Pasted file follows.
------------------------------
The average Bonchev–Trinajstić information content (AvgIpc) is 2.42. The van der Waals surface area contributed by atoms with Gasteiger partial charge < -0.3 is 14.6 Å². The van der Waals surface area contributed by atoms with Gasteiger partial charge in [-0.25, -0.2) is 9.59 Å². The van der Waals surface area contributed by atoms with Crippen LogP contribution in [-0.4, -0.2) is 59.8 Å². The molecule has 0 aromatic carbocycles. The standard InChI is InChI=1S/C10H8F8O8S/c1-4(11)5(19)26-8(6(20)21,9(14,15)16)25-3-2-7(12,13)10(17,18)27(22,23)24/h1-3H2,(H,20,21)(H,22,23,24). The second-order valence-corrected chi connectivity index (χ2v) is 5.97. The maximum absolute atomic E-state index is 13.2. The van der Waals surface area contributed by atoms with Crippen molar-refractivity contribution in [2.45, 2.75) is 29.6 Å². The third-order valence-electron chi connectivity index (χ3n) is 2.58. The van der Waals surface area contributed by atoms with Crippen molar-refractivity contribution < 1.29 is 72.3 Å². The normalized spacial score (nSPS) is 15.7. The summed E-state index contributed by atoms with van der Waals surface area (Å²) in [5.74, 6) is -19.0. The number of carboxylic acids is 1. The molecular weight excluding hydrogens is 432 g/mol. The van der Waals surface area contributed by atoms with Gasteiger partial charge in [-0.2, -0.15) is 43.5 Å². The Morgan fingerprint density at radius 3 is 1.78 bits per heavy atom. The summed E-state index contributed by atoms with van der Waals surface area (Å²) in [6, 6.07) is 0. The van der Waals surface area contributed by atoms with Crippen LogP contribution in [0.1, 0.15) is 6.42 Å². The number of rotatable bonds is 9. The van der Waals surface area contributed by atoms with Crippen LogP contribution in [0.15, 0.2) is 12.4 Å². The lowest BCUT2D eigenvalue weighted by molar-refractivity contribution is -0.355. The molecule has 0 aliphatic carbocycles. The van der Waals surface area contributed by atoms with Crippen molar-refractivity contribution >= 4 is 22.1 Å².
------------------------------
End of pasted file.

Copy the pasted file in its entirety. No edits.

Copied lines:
The average Bonchev–Trinajstić information content (AvgIpc) is 2.42. The van der Waals surface area contributed by atoms with Gasteiger partial charge < -0.3 is 14.6 Å². The van der Waals surface area contributed by atoms with Gasteiger partial charge in [-0.25, -0.2) is 9.59 Å². The van der Waals surface area contributed by atoms with Crippen LogP contribution in [-0.4, -0.2) is 59.8 Å². The molecule has 0 aromatic carbocycles. The standard InChI is InChI=1S/C10H8F8O8S/c1-4(11)5(19)26-8(6(20)21,9(14,15)16)25-3-2-7(12,13)10(17,18)27(22,23)24/h1-3H2,(H,20,21)(H,22,23,24). The second-order valence-corrected chi connectivity index (χ2v) is 5.97. The maximum absolute atomic E-state index is 13.2. The van der Waals surface area contributed by atoms with Crippen molar-refractivity contribution in [2.45, 2.75) is 29.6 Å². The third-order valence-electron chi connectivity index (χ3n) is 2.58. The van der Waals surface area contributed by atoms with Crippen molar-refractivity contribution < 1.29 is 72.3 Å². The normalized spacial score (nSPS) is 15.7. The summed E-state index contributed by atoms with van der Waals surface area (Å²) in [5.74, 6) is -19.0. The number of carboxylic acids is 1. The molecular weight excluding hydrogens is 432 g/mol. The van der Waals surface area contributed by atoms with Gasteiger partial charge in [-0.2, -0.15) is 43.5 Å². The Morgan fingerprint density at radius 3 is 1.78 bits per heavy atom. The summed E-state index contributed by atoms with van der Waals surface area (Å²) in [6, 6.07) is 0. The van der Waals surface area contributed by atoms with Crippen LogP contribution in [0.1, 0.15) is 6.42 Å². The number of rotatable bonds is 9. The van der Waals surface area contributed by atoms with Crippen LogP contribution in [0.15, 0.2) is 12.4 Å². The lowest BCUT2D eigenvalue weighted by molar-refractivity contribution is -0.355. The molecule has 0 aliphatic carbocycles. The van der Waals surface area contributed by atoms with Crippen molar-refractivity contribution >= 4 is 22.1 Å².